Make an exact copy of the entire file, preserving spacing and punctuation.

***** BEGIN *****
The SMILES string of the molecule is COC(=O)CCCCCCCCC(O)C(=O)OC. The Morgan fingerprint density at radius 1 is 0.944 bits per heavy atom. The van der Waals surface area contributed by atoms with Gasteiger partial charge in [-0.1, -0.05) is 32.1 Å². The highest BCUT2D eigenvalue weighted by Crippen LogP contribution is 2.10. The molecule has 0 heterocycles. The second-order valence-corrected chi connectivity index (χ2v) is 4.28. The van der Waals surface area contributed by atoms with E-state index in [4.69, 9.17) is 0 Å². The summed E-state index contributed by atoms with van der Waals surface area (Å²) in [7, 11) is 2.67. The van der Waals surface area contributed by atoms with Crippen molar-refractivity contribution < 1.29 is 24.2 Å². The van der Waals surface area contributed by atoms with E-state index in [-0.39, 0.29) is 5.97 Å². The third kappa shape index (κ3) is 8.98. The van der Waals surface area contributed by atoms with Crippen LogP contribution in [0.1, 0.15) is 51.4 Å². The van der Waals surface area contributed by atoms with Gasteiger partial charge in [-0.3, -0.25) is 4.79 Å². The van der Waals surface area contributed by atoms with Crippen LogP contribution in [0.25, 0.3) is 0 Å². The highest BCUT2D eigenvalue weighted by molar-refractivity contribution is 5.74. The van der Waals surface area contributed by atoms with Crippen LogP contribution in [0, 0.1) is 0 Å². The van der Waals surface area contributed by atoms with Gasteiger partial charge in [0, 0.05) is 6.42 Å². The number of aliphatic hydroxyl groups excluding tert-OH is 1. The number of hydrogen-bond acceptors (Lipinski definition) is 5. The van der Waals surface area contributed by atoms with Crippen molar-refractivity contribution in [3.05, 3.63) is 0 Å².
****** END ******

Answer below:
The SMILES string of the molecule is COC(=O)CCCCCCCCC(O)C(=O)OC. The Morgan fingerprint density at radius 1 is 0.944 bits per heavy atom. The van der Waals surface area contributed by atoms with Gasteiger partial charge in [-0.1, -0.05) is 32.1 Å². The highest BCUT2D eigenvalue weighted by Crippen LogP contribution is 2.10. The molecule has 0 heterocycles. The second-order valence-corrected chi connectivity index (χ2v) is 4.28. The van der Waals surface area contributed by atoms with E-state index in [4.69, 9.17) is 0 Å². The summed E-state index contributed by atoms with van der Waals surface area (Å²) in [7, 11) is 2.67. The van der Waals surface area contributed by atoms with Crippen molar-refractivity contribution < 1.29 is 24.2 Å². The van der Waals surface area contributed by atoms with E-state index in [-0.39, 0.29) is 5.97 Å². The third kappa shape index (κ3) is 8.98. The van der Waals surface area contributed by atoms with Crippen LogP contribution in [0.1, 0.15) is 51.4 Å². The van der Waals surface area contributed by atoms with Gasteiger partial charge in [-0.3, -0.25) is 4.79 Å². The van der Waals surface area contributed by atoms with Crippen LogP contribution in [0.25, 0.3) is 0 Å². The highest BCUT2D eigenvalue weighted by molar-refractivity contribution is 5.74. The van der Waals surface area contributed by atoms with Crippen LogP contribution in [0, 0.1) is 0 Å². The van der Waals surface area contributed by atoms with Gasteiger partial charge in [0, 0.05) is 6.42 Å². The number of aliphatic hydroxyl groups excluding tert-OH is 1. The number of hydrogen-bond acceptors (Lipinski definition) is 5. The van der Waals surface area contributed by atoms with Crippen molar-refractivity contribution in [3.05, 3.63) is 0 Å².